Guanyu Zhou can put China in the fast lane
He will boost the country’s soft power when he moves up to Formula 1 and takes on the big beasts of auto racing
He’s a sponsor’s dream – humble, photogenic, talented. Other race car drivers have nothing but respect for him. And he’s good, damn good.
I’ll tell you right here and right now – he’s going to turn Chinese motorsport, on its head.
As far as sports in China go, forget Yao Ming. Forget the Houston Rockets and the NBA.
Guanyu Zhou is set to be named the first Chinese driver to race in Formula One with Alfa Romeo, and, looking to partner with Valtteri Bottas of Mercedes-Benz fame.
In auto racing, it doesn’t get bigger.
According to The Daily Mail, if the reports are true Zhou will become only the second driver from mainland China to get behind the wheel of a Formula One car, after Ma Quinghua drove in five practice sessions across 2012 and 2013 with HRT and Caterham.
Team principal Fred Vasseur admitted that the team will financially benefit from the move – not least because of the marketing opportunities opened up by having a Chinese driver – but that his driving record earned him that seat too, PlanetF1.com reported.
Zhou has indeed been impressive, currently leading the F2 standings with two rounds remaining in Saudi Arabia and Abu Dhabi.
Two-time Formula 1 champion Fernando Alonso has spoken highly of Zhou and said recently that he’s “looking forward to racing with him” in F1 next year.
Speaking to Formula1.com, Alonso said: “Yes, yes I’m happy for him, he’s a nice kid and we obviously had him in the [Alpine] Academy this year so I had a few days with him in testing.
“Also last year when I was testing the old Renault on my comeback to the sport, I shared with Zhou a couple of days in Bahrain and Abu Dhabi.
“We have a good relationship, as I said, happy for him with this opportunity.”
Zhou’s appointment means that current Alfa Romeo driver Antonio Giovinazzi will step out after three full seasons in F1, the Italian having finished every race this year but scored only once – in Monaco — Formula1.com reported.
“In the same way,” continued Alonso, “Antonio is stepping out, which is always how it works in this sport … but it’s good for Formula 1 in general, I think For China, for Zhou.
“We are all looking forward to racing with him and welcoming him as best as possible,” he concluded.
It will definitely be good for China, that much is obvious. And should a Chinese firm such as Huawei, Tencent or Alibaba jump into a sponsorship role, the element of “soft power” could have an incredible impact internationally.
Meanwhile, according to a report in Motorsportweek.com, Formula One has extended its contract with organizers of the Chinese Grand Prix, securing the event’s future until 2025.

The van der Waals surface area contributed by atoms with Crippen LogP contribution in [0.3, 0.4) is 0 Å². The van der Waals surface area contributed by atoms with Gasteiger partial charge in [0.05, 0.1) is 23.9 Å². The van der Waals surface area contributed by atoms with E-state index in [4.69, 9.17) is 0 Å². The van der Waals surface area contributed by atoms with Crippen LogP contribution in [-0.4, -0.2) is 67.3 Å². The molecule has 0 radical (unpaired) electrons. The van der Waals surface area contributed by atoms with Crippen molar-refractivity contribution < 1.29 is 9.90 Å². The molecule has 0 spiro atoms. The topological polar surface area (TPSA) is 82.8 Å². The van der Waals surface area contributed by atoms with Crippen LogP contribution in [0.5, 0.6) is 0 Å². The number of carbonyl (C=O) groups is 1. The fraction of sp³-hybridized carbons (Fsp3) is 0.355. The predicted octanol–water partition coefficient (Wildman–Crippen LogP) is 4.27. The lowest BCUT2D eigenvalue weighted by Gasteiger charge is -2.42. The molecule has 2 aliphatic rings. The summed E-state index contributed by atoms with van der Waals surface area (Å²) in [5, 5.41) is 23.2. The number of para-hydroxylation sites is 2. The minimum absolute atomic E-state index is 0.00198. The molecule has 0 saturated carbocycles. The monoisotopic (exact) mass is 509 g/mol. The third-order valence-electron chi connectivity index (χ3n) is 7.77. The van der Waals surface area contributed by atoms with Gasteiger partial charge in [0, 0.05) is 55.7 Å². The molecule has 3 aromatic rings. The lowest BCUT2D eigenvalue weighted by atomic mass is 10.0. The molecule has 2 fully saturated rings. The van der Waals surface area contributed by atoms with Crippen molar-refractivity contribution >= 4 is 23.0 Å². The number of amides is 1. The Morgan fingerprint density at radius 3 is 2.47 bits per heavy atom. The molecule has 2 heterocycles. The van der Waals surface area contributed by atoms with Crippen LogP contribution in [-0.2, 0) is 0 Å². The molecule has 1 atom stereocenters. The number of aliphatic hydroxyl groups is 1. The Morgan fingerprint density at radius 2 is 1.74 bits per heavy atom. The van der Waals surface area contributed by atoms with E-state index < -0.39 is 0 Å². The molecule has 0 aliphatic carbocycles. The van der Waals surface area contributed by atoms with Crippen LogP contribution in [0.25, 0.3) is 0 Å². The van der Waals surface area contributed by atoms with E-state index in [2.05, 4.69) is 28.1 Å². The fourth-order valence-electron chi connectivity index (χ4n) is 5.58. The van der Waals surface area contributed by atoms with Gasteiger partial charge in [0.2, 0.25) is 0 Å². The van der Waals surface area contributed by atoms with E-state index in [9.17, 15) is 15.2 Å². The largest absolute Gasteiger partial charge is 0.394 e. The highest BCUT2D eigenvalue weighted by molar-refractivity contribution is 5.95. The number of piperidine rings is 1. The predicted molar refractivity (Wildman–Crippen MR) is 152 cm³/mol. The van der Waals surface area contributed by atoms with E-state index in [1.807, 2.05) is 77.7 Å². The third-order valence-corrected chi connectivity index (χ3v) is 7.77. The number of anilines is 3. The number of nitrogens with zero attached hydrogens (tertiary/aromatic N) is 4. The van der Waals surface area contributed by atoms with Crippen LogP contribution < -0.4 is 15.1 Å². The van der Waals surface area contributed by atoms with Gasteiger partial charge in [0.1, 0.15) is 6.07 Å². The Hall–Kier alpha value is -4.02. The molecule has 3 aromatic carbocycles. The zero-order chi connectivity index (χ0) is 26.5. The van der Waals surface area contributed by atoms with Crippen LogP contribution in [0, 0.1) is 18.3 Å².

China first featured on the calendar at the Shanghai International Circuit in 2004 and from 2009 the event has been held early in the season.
It has not been present on the calendar since the outbreak of the pandemic while its 2022 event has already been called off due to the ongoing uncertainty regarding China’s restrictions.
Nevertheless, said F1 boss Stefano Domenicali, “this is great news for all of our fans in China and we are delighted to announce this agreement that will see us racing in Shanghai until 2025.”
The sport will obviously get a major boost with Zhou in the Alfa Romeo driver’s seat – a massive step for motorsport in the home of the Red Dragon.
Zhou, who remains humble despite the ongoing success, also told PlanetF1.com, that Alonso has mentored him more than any other racing driver.
“It was one of those days that I will remember for my entire racing career,” Zhou said of his competition in an official F1 session, driving Alonso’s Alpine during FP1 in Austria, PlanetF1.com reported.
The Chinese driver was impressive, finishing just three places behind his teammate for the morning, Esteban Ocon.
“It was always going to be so much different from going out and doing a few days of testing in an F1 car. You’re on the circuit with the rest of the drivers, with your idols and World Champions. Seeing them drive past you on a cool-down lap is special,” he told PlanetF1.com.
“You don’t have a driver coach in that period because everyone already knows what they are doing in FP1, but Fernando helped me a lot. In the last three, four years, that is the most that I have ever been helped by another driver.
“We did the track walk together and he was giving me details during that, telling me about the surface and the bumps, and we went through the on-boards in the engineer briefing and he was explaining everything to me.
“I was happy with my performance – there was a lot of pressure, but I think that in terms of speed, it went really well,” he added.
“One of the most important parts was to complete all of the programs. You cannot just focus on lap times. I was spending more time on giving them feedback. The team believed in me a lot and I think that paid off.”
Make no mistake, a new era dawns for auto racing in China … and its name is Guanyu Zhou.
A young man, who could put Chinese motorsport into the limelight, overnight.
Sources: The Daily Mail, PlanetF1.com, Motorsport.com, Motorsportweek.com, Formula1.com